For such an historical and instinctive mode as rocking, the rocking chair brings unexpectedly modern interpretations with it when situated in the relatively new context of the office. Subjects of the study thought that the presence of rocking chairs in a work environment signified a progressive company that cared about the wellbeing of its workers. These companies were seen to be innovative in understanding the value of homelike comfort as a key ingredient in creating a more meaningful, well-balanced work day.
“I feel like this would indicate a company that likes to try new things…to encourage a more relaxed environment,” said one of the study participants when asked what a rocking chair signifies. A rocker was seen as a surprising statement piece that represents an innovative culture, and one that supports the wellbeing of its employees.
Comfort is shaped by four key dimensions: physical, social, emotional, and cognitive. Wellbeing has in fact become a multi-disciplinary domain that is leading the cultural conversation about what the workplace requires today. Within the broad dimensions of this requirement, there is a need to fulfill workers by attending to their sensory engagement and comfort.
The WorkSpace Futures study showed that rocking can satisfy elements of all four dimensions of comfort, especially when designed for a sensory experience as much as a rocker’s appearance.
“Solving for wellbeing begins with understanding the senses of comfort that can augment the entire workday. We are increasingly focused on this point of view in ways that go well beyond the basic perception of whether a piece of furniture feels physically good to work in. Comfort is a very exciting discipline to be exploring today.”
— John Hamilton, Director of Global Design, Coalesse
Rock Into Comfort
Rocking can satisfy elements of all four dimensions of comfort: physical, social, cognitive and emotional.
The WorkSpace Futures study underscores that comfort is far more than an ergonomic fit — a felt sense around the body. Rather, it shows how the four dimensions of comfort can be activated by rocking, and how they can be surprisingly vital for the connections we seek together in modern work.
Ergonomics of a good rocker.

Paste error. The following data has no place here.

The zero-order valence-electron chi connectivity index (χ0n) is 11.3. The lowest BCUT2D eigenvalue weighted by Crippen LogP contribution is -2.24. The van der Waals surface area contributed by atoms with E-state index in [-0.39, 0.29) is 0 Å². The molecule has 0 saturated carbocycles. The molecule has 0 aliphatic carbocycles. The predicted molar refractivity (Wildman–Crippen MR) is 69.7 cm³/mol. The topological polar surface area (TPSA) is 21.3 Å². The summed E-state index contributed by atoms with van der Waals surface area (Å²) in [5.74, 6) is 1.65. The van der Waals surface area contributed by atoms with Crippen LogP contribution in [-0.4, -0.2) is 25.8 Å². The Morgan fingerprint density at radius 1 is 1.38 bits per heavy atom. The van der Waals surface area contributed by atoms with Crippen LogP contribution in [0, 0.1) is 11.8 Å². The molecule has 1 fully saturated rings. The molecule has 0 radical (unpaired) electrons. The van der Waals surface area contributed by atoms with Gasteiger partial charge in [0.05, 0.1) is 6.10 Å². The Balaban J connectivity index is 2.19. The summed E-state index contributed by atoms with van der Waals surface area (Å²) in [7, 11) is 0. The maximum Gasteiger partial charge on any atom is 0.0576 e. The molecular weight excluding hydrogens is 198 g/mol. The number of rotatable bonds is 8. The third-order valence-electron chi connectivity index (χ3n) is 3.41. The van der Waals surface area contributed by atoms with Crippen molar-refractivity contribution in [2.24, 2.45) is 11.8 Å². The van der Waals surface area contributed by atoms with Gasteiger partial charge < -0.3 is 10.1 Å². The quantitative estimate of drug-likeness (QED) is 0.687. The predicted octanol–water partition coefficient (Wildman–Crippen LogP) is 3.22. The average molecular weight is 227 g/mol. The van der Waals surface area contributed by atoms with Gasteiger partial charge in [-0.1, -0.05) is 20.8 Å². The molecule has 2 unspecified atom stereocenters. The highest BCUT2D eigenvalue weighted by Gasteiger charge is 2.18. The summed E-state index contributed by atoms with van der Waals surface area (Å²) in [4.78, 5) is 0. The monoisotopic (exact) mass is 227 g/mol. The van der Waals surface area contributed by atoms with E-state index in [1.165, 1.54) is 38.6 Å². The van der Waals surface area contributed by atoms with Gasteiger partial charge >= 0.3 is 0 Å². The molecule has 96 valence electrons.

One of the first observations in the study is that while people have highly positive associations with rocking chairs and the act of rocking, many chairs are found to be rigid or spindly, and therefore, uncomfortable to sit in. Both modern and historical rockers can fall short of those built-in, fond expectations, and inadvertently discourage rocking — no matter how attractive they look. In order to make rockers more useful, there seems to be an opportunity to better satisfy three key criteria of physical comfort — to surround the body, support the posture, and create the balanced motion for a smooth ride that makes rocking easy for people to do.
The ergonomics of a good rocker include the height, size and curvature of the seat, the pitch and height of the back to support the upper torso, the level of starting recline, and the presence of armrests. The way the frame holds a body in an upright, open posture allows a person to move naturally, with the chair guiding the rocking rather than having to exert effort to guide the chair. Also, the more lightweight the chair, the easier it is to quickly reorient, to echo surrounding social cues.
Rocking with good motion is a measure of the balance that makes it easy to engage the chair. This includes the arc and smoothness of the rocking motion on the runners and allowance for the feet fully meeting the ground, to ensure that we don’t feel we are spilling too far forward or falling backwards. When it takes too much effort to set a rocking chair into its motion, we will actually be less inclined to rock.